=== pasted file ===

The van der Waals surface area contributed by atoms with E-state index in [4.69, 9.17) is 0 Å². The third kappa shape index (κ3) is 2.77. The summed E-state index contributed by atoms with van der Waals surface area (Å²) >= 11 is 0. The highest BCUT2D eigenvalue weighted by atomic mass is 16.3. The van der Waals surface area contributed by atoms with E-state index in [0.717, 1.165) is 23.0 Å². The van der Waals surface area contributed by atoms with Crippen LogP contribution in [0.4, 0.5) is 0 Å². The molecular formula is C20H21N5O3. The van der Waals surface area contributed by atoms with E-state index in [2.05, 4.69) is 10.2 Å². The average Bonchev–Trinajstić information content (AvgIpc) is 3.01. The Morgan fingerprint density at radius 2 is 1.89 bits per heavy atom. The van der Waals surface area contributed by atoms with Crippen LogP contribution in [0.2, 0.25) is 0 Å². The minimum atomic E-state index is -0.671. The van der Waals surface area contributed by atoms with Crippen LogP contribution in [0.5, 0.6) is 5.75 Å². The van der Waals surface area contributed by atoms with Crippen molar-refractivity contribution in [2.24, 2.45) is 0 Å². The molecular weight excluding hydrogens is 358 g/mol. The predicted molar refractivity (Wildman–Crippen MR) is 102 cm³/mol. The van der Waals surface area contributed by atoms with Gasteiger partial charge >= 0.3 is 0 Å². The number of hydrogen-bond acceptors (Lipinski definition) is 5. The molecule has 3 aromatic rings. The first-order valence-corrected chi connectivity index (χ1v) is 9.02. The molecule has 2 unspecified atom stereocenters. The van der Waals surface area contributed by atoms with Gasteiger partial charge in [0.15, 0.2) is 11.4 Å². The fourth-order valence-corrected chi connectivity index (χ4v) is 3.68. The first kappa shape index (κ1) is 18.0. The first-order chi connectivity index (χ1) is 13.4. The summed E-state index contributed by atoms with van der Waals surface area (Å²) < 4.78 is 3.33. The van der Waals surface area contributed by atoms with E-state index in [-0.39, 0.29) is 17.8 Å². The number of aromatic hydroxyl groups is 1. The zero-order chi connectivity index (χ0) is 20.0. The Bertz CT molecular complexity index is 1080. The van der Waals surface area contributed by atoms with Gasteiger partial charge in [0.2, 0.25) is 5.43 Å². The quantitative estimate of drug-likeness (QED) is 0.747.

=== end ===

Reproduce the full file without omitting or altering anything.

The van der Waals surface area contributed by atoms with E-state index in [4.69, 9.17) is 0 Å². The third kappa shape index (κ3) is 2.77. The summed E-state index contributed by atoms with van der Waals surface area (Å²) >= 11 is 0. The highest BCUT2D eigenvalue weighted by atomic mass is 16.3. The van der Waals surface area contributed by atoms with E-state index in [0.717, 1.165) is 23.0 Å². The van der Waals surface area contributed by atoms with Crippen LogP contribution in [0.4, 0.5) is 0 Å². The molecular formula is C20H21N5O3. The van der Waals surface area contributed by atoms with E-state index in [2.05, 4.69) is 10.2 Å². The average Bonchev–Trinajstić information content (AvgIpc) is 3.01. The Morgan fingerprint density at radius 2 is 1.89 bits per heavy atom. The van der Waals surface area contributed by atoms with Crippen LogP contribution in [0.2, 0.25) is 0 Å². The minimum atomic E-state index is -0.671. The van der Waals surface area contributed by atoms with Crippen LogP contribution in [0.5, 0.6) is 5.75 Å². The van der Waals surface area contributed by atoms with Crippen molar-refractivity contribution in [2.24, 2.45) is 0 Å². The molecular weight excluding hydrogens is 358 g/mol. The predicted molar refractivity (Wildman–Crippen MR) is 102 cm³/mol. The van der Waals surface area contributed by atoms with Gasteiger partial charge >= 0.3 is 0 Å². The number of hydrogen-bond acceptors (Lipinski definition) is 5. The molecule has 3 aromatic rings. The first-order valence-corrected chi connectivity index (χ1v) is 9.02. The molecule has 2 unspecified atom stereocenters. The van der Waals surface area contributed by atoms with Gasteiger partial charge in [0.15, 0.2) is 11.4 Å². The fourth-order valence-corrected chi connectivity index (χ4v) is 3.68. The first kappa shape index (κ1) is 18.0. The first-order chi connectivity index (χ1) is 13.4. The summed E-state index contributed by atoms with van der Waals surface area (Å²) < 4.78 is 3.33. The van der Waals surface area contributed by atoms with E-state index in [-0.39, 0.29) is 17.8 Å². The number of aromatic hydroxyl groups is 1. The zero-order chi connectivity index (χ0) is 20.0. The Bertz CT molecular complexity index is 1080. The van der Waals surface area contributed by atoms with Gasteiger partial charge in [0.2, 0.25) is 5.43 Å². The quantitative estimate of drug-likeness (QED) is 0.747.